Governance is critical to every company and operation. Whether we are talking IT, accounting, manufacturing, or especially sales, assuring that employees’ behavior and company assets aren’t being misused, and employees aren’t being abused, is critical to the successful operation of the entity.
Having been in internal audit teams and often failing to fix known problems because calling out the problem is career limiting (even for someone in the relatively well-protected audit department), watching Facebook’s board struggle with Facebook behavior has been painful. And, in this instance, it isn’t that Facebook’s Oversight Board lacks competence or the will to make a difference; it’s that they lack the authority to make that difference, mainly due to Facebook’s internal structure, and they are redundant to Facebook’s equally crippled Board of Directors.
This week, let’s talk about the problems associated with a mismatch of responsibility and authority related to oversight.
Why it is Important to have oversight
We are watching several whistleblowers in the US and UK eviscerate Facebook for practices the company should have eliminated. This behavior isn’t unusual. Managers and employees act out because they are human, after all. You have internal controls and oversight to ensure this behavior is caught before it does damage, and to create a clear and present disincentive to bad behavior. For instance, people who know the police are watching don’t speed, but if they think no police are around, roads become racetracks, and things can get dangerous. In large companies, when employees or executives believe they can act with impunity, things can get way out of hand, as we have seen on Facebook.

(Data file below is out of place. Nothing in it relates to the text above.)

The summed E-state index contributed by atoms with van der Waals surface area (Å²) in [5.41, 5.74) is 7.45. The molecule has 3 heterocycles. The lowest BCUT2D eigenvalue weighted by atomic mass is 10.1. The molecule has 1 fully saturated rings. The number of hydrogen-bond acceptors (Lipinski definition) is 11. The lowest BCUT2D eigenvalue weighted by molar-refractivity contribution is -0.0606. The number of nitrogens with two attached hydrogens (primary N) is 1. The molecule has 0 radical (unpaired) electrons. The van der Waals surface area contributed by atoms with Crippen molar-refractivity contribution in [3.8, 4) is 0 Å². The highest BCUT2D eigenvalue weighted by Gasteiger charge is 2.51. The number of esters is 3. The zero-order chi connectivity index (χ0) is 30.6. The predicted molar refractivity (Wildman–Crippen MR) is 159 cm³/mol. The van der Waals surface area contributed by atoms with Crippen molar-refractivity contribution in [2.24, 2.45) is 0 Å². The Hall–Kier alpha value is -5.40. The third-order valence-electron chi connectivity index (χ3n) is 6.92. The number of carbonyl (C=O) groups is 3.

An oversight board, if properly provisioned and supported, gives you two defenses. It shows you take eliminating bad behavior seriously, likely forming a protection against a charge of negligence. In addition, you are more likely to find and fix problems before a whistleblower or regulator calls them out and makes your problem public. (Even if you get a whistleblower, you are more likely to be aware of and already working to fix the problem, which can significantly reduce the damage a whistleblower can do to your brand and reputation)
Setting up oversight